I hope you’re staying safe and doing well. I hit a bit of an exhaustion wall this week. After several months of consistently exercising, I felt too tired to keep going. So I took the week off. It was tough to break all my activity and workout streaks, but I reminded myself that the whole point of healthy habits is health. When my body needs a break, I need to listen to it. More than that, I need to forgive myself. The muscles of self-compassion also need regular exercise.
In today’s edition, I’m excited to share a new fable I wrote: The Farmer’s Secret. I’m still new to the practice of writing fiction, so I hope to keep learning and improving by sharing stories in my newsletters. I also share a new video on contemplating the meaning of work, as well as my thoughts on the powerful poetry of Amanda Gorman.
As always, feel feel to reply to this email, leave a comment on Substack, or DM me on Twitter with your questions, thoughts or observations. I’ve really enjoyed hearing from a bunch of you via Twitter DMs lately — some of those have evolved into deep conversations and calls. I’m so grateful for all the connections that I make through this newsletter and look forward to many more.
The Farmer’s Secret
There once lived an old farmer in a small town near the river bend. His farm grew plentiful crops year after year. One day, a young farmer from the next town went for a swim in the river, near the old farmer’s lands. As he bathed, he noticed the lush growth of the old farmer’s crops. He was bewildered by them, and felt jealous, as his own crops paled in comparison. He decided to seek out the old farmer to learn his secrets.
“Tell me, old man, what is the secret to your crops? I suspect it must be the location…” said the young farmer. “Being near the river must feed your farm. How lucky you are!”
The old farmer pondered his question. “I’m afraid I have no secrets to share. Every day, I tend to the crops and feed the animals. I nurture the farm, and in turn, it nurtures me.”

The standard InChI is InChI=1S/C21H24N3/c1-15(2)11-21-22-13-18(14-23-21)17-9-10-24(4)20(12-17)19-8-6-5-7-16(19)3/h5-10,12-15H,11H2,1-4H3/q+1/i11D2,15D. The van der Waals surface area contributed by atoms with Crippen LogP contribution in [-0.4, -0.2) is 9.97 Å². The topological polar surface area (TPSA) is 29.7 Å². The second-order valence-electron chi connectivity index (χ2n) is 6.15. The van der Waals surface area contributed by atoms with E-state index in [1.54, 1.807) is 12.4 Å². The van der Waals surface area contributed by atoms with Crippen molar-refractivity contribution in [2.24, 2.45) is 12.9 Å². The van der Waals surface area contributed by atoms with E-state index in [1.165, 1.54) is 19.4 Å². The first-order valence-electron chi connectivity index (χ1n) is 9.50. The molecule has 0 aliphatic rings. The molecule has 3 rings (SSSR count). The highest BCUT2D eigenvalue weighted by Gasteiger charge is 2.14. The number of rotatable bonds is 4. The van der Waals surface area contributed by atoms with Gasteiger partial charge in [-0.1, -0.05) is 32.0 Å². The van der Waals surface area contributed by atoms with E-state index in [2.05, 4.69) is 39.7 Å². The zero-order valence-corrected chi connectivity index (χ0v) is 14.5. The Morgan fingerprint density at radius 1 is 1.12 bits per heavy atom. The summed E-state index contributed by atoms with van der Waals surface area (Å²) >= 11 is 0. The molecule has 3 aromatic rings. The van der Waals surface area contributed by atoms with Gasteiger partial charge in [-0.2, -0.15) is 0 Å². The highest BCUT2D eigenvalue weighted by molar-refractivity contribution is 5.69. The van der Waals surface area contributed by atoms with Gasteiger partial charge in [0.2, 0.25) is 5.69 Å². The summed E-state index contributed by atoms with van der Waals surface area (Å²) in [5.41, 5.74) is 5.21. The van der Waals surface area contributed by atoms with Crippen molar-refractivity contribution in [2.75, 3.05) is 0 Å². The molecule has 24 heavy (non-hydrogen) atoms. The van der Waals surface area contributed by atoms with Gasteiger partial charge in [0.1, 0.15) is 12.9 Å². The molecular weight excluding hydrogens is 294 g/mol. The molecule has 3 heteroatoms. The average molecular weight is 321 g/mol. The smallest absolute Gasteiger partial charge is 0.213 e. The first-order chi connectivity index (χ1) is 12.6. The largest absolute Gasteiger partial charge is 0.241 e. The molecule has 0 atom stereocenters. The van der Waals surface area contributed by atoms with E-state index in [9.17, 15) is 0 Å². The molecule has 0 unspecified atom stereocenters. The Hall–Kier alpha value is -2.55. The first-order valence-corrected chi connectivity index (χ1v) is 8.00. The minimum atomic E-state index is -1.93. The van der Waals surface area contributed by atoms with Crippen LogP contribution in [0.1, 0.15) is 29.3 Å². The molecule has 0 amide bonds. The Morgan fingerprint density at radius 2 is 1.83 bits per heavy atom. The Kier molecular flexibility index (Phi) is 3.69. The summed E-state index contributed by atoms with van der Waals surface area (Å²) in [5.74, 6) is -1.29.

The young farmer was unimpressed. “An old man like you cannot grow crops like these through hard work. There is more to your farm than meets the eye. I’m sure it’s the river that feeds your farm’s growth!”
The young farmer resolved to start a new farm next to the old farmer’s.
A year later, the young farmer came to visit his neighbor. “How strange! My farm is right next to yours, yet it does not grow even half the crop. I must be using the wrong seed. Where do you obtain yours, old man?”
“The seed is from the market down the hill, sold by a young boy. He cannot afford the best ingredients, but he toils hard to make his seed.”
“Aha! So the secret is your seed. You have stumbled upon a seed specialized for river farms, and you don’t even know it. What wonderful luck!”
The young farmer raced to the market, and bought all the seed the boy had in his stall.
A year later, the young farmer came to visit his neighbor once again. “I have moved to new lands, and planted new seeds. None of your secrets work! You must use magical spells to aid your farm, or make agreements with the devil. Tell me the truth, old man, so I too can join your scheme!”
“I have no secret to share. Every day, I do the work. That is all I know.”
The young farmer sighed. “Can you teach me?”